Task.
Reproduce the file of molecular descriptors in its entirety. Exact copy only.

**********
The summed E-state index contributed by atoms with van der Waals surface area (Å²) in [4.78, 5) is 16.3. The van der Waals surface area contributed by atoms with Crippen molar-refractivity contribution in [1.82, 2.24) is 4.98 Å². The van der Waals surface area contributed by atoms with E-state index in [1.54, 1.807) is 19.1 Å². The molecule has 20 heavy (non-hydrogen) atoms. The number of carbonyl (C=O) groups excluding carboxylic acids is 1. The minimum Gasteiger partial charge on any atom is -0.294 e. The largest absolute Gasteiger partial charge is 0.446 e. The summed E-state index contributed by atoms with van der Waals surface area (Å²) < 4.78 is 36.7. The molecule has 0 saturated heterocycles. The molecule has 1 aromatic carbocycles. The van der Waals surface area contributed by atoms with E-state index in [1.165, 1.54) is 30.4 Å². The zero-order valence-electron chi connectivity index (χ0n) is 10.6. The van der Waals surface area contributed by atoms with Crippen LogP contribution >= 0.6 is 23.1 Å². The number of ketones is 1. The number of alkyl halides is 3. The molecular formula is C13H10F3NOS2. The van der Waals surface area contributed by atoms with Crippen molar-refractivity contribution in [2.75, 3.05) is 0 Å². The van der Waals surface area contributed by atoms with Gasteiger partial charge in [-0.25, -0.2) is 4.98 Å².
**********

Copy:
The summed E-state index contributed by atoms with van der Waals surface area (Å²) in [4.78, 5) is 16.3. The van der Waals surface area contributed by atoms with Crippen molar-refractivity contribution in [1.82, 2.24) is 4.98 Å². The van der Waals surface area contributed by atoms with E-state index in [1.54, 1.807) is 19.1 Å². The molecule has 20 heavy (non-hydrogen) atoms. The number of carbonyl (C=O) groups excluding carboxylic acids is 1. The minimum Gasteiger partial charge on any atom is -0.294 e. The largest absolute Gasteiger partial charge is 0.446 e. The summed E-state index contributed by atoms with van der Waals surface area (Å²) < 4.78 is 36.7. The molecule has 0 saturated heterocycles. The molecule has 1 aromatic carbocycles. The van der Waals surface area contributed by atoms with E-state index in [1.165, 1.54) is 30.4 Å². The zero-order valence-electron chi connectivity index (χ0n) is 10.6. The van der Waals surface area contributed by atoms with Crippen LogP contribution >= 0.6 is 23.1 Å². The number of ketones is 1. The number of alkyl halides is 3. The molecular formula is C13H10F3NOS2. The van der Waals surface area contributed by atoms with Crippen molar-refractivity contribution in [2.75, 3.05) is 0 Å². The van der Waals surface area contributed by atoms with Gasteiger partial charge in [-0.25, -0.2) is 4.98 Å².